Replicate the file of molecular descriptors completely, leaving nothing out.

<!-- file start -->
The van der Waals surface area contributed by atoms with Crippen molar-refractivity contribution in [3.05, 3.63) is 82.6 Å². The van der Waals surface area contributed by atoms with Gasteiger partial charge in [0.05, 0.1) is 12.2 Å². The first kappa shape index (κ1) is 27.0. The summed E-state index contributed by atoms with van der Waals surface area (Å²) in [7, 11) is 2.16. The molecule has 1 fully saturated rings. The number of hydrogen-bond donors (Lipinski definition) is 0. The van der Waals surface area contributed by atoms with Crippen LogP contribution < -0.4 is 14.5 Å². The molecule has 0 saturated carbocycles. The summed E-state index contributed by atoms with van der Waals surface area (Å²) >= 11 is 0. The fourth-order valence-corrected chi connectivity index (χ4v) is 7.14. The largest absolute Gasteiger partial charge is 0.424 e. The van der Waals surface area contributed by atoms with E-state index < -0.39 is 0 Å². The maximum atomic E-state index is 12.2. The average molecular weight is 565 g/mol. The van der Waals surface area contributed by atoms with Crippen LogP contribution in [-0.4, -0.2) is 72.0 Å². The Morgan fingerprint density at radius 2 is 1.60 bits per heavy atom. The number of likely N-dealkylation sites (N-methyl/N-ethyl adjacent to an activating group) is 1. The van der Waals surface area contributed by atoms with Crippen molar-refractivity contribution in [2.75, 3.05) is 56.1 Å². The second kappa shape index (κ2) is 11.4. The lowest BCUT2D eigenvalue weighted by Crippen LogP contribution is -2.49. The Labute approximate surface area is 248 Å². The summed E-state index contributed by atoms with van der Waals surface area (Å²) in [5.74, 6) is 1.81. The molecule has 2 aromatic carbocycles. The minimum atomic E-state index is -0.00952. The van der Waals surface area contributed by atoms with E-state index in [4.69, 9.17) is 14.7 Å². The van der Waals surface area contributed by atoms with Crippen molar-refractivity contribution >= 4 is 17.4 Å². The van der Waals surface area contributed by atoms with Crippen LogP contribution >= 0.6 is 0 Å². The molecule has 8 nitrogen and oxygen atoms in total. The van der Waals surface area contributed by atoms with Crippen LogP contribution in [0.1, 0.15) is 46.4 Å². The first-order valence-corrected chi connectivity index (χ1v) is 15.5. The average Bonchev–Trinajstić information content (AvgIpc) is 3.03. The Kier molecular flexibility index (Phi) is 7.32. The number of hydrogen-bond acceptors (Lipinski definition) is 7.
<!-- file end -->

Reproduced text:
The van der Waals surface area contributed by atoms with Crippen molar-refractivity contribution in [3.05, 3.63) is 82.6 Å². The van der Waals surface area contributed by atoms with Gasteiger partial charge in [0.05, 0.1) is 12.2 Å². The first kappa shape index (κ1) is 27.0. The summed E-state index contributed by atoms with van der Waals surface area (Å²) in [7, 11) is 2.16. The molecule has 1 fully saturated rings. The number of hydrogen-bond donors (Lipinski definition) is 0. The van der Waals surface area contributed by atoms with Crippen LogP contribution < -0.4 is 14.5 Å². The molecule has 0 saturated carbocycles. The summed E-state index contributed by atoms with van der Waals surface area (Å²) >= 11 is 0. The fourth-order valence-corrected chi connectivity index (χ4v) is 7.14. The largest absolute Gasteiger partial charge is 0.424 e. The van der Waals surface area contributed by atoms with E-state index < -0.39 is 0 Å². The maximum atomic E-state index is 12.2. The average molecular weight is 565 g/mol. The van der Waals surface area contributed by atoms with Crippen LogP contribution in [-0.4, -0.2) is 72.0 Å². The Morgan fingerprint density at radius 2 is 1.60 bits per heavy atom. The number of likely N-dealkylation sites (N-methyl/N-ethyl adjacent to an activating group) is 1. The van der Waals surface area contributed by atoms with Crippen molar-refractivity contribution in [2.75, 3.05) is 56.1 Å². The second kappa shape index (κ2) is 11.4. The lowest BCUT2D eigenvalue weighted by Crippen LogP contribution is -2.49. The Labute approximate surface area is 248 Å². The summed E-state index contributed by atoms with van der Waals surface area (Å²) in [5.74, 6) is 1.81. The molecule has 2 aromatic carbocycles. The minimum atomic E-state index is -0.00952. The van der Waals surface area contributed by atoms with E-state index in [4.69, 9.17) is 14.7 Å². The van der Waals surface area contributed by atoms with Crippen molar-refractivity contribution >= 4 is 17.4 Å². The van der Waals surface area contributed by atoms with Crippen LogP contribution >= 0.6 is 0 Å². The molecule has 8 nitrogen and oxygen atoms in total. The van der Waals surface area contributed by atoms with Crippen LogP contribution in [0.1, 0.15) is 46.4 Å². The first-order valence-corrected chi connectivity index (χ1v) is 15.5. The average Bonchev–Trinajstić information content (AvgIpc) is 3.03. The Kier molecular flexibility index (Phi) is 7.32. The number of hydrogen-bond acceptors (Lipinski definition) is 7.